How should employers handle a situation with misconduct at work?
When an employer has been made aware of a potential misconduct issue, it is common to consider that an immediate invite to a disciplinary hearing and/or immediate dismissal, is the most appropriate action to take.
However, if you dismiss an employee who has been employed for two years or more, without following a fair process, the employee may be able to pursue a claim for unfair dismissal.
Even where an employee has less than two years’ service, it is good practice to follow a process in case any issues arise.
All allegations should be investigated to some degree before action is taken, ideally this would be conducted by the employee’s line manager, but this is not always an option, as the employee may raise that the line manager will not conduct the investigation impartially. This issue usually arises where there has been a breakdown in the working relationship.
Once you have decided who will conduct the investigation, you need to establish whether any other employees need to be interviewed as part of the investigation (this will depend on the allegations and will not always be required). If other employees do need to be interviewed, you need to obtain statements from them, as these will need to be provided to the individual under investigation, in the event disciplinary action is required.
It is important not to ask leading questions during the investigation meetings, and where possible not disclose the individual who is being investigated, unless you have a legitimate reason to or it is impossible to investigate without them knowing who it is about.
You need to decide whether or not the allegations are serious enough to suspend the employee.
Suspension should only be used where you consider there is a legitimate and serious risk of the employee remaining at work and/or you consider the investigation would be impeded by the employee remaining at work.
Any suspension should be on full pay, and the employee should be informed of the suspension and any conditions in writing.
It is best practice to conduct the investigation, without undue delay, so that any period of suspension is for no longer than required.
Invite to Disciplinary Hearing
Once the investigation has been concluded, a decision needs to be made regarding, what, if any, action needs to be taken.
If disciplinary action is required, you should invite the employee to a disciplinary hearing and provide them with copies of any of the evidence obtained as part of the investigation and your disciplinary policy, this is to enable them to fully respond to the allegations. An employee should be given at least 2 days’ notice of the hearing (or the period set out within your disciplinary policy if longer). This is to ensure that they have sufficient time to prepare.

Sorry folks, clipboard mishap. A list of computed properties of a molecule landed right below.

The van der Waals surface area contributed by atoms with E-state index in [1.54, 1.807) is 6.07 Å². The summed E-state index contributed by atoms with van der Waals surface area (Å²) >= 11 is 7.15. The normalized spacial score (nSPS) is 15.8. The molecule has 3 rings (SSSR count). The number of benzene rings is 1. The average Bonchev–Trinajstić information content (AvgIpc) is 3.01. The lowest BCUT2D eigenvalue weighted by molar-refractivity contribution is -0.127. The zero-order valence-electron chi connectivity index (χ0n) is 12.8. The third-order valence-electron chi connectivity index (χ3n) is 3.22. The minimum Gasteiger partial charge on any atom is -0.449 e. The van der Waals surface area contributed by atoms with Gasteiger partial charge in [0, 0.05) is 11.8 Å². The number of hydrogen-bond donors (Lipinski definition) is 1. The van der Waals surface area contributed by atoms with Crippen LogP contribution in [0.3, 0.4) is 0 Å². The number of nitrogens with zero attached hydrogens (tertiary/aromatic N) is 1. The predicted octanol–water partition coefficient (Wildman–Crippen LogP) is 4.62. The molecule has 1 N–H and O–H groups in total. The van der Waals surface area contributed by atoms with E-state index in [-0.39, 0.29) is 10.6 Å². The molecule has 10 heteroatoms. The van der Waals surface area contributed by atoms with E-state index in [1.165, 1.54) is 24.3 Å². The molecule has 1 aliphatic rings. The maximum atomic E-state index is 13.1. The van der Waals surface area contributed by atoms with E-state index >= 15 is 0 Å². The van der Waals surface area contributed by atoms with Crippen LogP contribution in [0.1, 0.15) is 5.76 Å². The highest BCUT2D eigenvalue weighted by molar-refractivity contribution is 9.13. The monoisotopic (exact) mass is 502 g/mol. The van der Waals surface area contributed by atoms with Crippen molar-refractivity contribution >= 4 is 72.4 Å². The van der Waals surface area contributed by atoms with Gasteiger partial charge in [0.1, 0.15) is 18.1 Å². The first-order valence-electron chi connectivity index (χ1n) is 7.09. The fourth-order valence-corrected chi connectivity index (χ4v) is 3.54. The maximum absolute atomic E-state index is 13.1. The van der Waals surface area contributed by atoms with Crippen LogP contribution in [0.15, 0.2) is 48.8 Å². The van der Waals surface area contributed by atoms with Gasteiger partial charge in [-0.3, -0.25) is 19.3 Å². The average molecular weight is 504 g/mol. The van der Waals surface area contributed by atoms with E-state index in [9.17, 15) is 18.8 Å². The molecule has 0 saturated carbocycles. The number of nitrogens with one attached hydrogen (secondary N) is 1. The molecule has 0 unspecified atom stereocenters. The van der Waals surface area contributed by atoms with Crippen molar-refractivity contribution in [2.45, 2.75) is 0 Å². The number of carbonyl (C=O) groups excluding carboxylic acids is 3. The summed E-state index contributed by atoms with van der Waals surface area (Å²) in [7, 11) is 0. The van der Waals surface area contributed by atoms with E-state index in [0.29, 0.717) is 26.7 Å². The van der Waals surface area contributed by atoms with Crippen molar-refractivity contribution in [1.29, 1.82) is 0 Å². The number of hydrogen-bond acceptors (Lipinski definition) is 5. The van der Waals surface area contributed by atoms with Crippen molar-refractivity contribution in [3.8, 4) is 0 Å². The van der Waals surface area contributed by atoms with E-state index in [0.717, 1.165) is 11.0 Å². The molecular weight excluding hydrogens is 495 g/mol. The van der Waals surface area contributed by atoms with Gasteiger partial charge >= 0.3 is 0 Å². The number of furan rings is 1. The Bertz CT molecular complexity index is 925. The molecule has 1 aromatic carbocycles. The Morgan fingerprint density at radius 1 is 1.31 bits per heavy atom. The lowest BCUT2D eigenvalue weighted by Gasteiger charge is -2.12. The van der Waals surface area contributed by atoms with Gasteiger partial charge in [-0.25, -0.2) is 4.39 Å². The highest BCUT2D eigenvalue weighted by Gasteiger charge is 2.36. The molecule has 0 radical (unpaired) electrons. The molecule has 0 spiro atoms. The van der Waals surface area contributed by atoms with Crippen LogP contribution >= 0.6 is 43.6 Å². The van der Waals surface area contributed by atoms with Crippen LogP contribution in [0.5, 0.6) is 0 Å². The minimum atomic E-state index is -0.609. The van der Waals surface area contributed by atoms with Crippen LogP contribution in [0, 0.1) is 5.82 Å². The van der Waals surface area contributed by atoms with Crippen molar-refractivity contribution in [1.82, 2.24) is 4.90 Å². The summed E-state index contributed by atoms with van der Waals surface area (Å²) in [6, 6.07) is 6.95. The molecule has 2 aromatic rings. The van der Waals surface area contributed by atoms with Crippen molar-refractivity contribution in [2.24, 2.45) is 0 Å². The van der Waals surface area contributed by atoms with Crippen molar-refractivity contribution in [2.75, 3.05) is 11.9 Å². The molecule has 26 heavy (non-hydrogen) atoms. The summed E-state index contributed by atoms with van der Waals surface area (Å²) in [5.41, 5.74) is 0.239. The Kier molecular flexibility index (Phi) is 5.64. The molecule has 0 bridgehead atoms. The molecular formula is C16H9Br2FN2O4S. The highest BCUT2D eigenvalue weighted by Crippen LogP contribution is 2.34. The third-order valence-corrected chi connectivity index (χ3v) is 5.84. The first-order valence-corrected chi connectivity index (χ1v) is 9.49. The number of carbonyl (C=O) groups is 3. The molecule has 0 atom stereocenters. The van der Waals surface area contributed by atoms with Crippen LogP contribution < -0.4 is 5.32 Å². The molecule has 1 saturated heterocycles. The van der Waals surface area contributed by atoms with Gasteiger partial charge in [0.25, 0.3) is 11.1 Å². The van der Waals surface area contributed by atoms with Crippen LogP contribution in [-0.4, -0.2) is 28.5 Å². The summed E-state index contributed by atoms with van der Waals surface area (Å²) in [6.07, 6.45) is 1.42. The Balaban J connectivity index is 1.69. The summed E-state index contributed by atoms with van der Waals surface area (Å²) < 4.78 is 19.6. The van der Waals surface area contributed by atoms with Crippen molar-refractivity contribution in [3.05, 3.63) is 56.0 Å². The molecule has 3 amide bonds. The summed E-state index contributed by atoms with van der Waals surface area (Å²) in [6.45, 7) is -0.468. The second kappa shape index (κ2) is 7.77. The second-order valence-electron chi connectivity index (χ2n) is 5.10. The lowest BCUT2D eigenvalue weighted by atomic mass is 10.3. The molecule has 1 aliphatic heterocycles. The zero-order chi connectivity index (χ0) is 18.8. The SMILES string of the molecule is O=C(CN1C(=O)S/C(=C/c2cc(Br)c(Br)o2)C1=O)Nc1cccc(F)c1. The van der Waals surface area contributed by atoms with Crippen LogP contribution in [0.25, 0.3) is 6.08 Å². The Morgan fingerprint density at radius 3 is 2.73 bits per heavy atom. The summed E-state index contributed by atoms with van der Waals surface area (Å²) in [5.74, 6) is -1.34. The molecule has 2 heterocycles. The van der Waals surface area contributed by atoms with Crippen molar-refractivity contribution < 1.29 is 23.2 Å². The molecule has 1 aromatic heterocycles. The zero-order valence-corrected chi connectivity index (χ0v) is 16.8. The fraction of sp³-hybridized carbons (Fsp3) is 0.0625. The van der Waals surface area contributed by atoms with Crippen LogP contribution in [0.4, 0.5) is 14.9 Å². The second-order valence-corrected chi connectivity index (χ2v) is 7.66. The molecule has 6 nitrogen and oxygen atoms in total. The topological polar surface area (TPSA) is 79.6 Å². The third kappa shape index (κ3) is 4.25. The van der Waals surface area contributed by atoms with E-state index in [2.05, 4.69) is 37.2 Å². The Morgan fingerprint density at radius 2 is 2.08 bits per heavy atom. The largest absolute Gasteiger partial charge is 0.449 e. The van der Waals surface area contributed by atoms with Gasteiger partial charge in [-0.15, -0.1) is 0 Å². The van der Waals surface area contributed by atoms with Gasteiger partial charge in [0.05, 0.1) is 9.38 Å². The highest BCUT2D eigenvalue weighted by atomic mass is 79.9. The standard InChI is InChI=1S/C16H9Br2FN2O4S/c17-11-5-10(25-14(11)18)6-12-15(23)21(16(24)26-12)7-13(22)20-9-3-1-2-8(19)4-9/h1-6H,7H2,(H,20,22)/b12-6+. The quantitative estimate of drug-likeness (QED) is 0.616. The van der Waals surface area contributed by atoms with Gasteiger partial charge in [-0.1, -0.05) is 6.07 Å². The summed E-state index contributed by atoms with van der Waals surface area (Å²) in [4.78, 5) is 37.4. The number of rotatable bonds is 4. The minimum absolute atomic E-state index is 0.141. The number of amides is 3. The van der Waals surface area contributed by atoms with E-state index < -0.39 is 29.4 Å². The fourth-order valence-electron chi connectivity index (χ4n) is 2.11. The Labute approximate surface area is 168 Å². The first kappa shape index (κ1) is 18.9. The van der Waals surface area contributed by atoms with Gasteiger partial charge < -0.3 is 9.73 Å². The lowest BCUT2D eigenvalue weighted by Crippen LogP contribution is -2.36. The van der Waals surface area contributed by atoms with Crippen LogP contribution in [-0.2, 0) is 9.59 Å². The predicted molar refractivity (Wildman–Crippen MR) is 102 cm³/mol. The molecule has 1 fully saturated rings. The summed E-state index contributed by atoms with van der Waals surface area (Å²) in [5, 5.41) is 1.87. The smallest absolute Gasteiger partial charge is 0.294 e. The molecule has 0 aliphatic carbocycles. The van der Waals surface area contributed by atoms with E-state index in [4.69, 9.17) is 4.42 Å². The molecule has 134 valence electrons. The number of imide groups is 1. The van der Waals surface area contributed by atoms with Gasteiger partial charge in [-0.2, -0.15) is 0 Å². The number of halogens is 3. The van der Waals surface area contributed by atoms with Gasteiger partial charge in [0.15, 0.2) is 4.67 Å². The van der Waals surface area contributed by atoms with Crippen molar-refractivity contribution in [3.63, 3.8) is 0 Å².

The invitation should set out the following:
- Who will be conducting the hearing.
- When and where the hearing will take place.
- Who else will be attending the hearing and their role.
- What the allegations against the employee are.
- The right to be accompanied.
- The possible outcomes following the disciplinary hearing.
Please note, the person who conducts the disciplinary hearing should ideally have had no involvement in the investigation, to enable them to view matters impartially.
Right to be Accompanied
There is a legal requirement to allow the employee to be accompanied by a colleague or Trade Union representative. However, we often have requests for employees to be accompanied by a friend or relative. I would always recommend such a request is considered and permitted where possible. This shows your wiliness to go above and beyond what is required and will look favourable if the employee attempts to pursue a claim in the Employment Tribunal.
It is important that minutes of the meeting are taken, and to avoid any dispute over what was discussed you may decide to record the hearing. If you decide to do this, it is best to inform the employee within the disciplinary invite letter, this will provide them with the opportunity to raise any objection before the hearing takes place.
It is important that the person conducting the disciplinary hearing keeps an open mind and is willing to listen to what the employee has to say in response to the allegations. It may be that in light of the employee’s response, further investigation is required. If this is the case, adjourn the hearing and conduct the additional investigation. Once this is completed, you need to invite the employee to another hearing, following the steps set out above.
Once the disciplinary hearing has concluded, you need to determine what, if any, action will be taken. If the decision is taken to dismiss an employee, you need to decide whether or not to pay them notice. Where the employee is dismissed for gross misconduct, there is no requirement to pay notice. However, this can give rise to a wrongful dismissal claim which is a breach of contract claim in respect of the notice period. In the circumstances, you may wish to consider taking a commercial approach, and paying the employee their notice period to avoid the risk of this claim.
The employee should be informed of the outcome in writing (the timeframe for this will be set out within your disciplinary procedure). The employee should also be given the right to appeal.
If the employee chooses to appeal the decision, then you will need to appoint another manager, who has not previously been involved in the matter, to conduct this.
If the employee does not bring any new matters to light, then the appeal manager can simply review the process conducted and invite the employee to an appeal meeting.
The appeal manager can decide to uphold the original decision or revoke the original decision if they consider it appropriate.
Again, the outcome of the appeal should be confirmed to the employee is writing.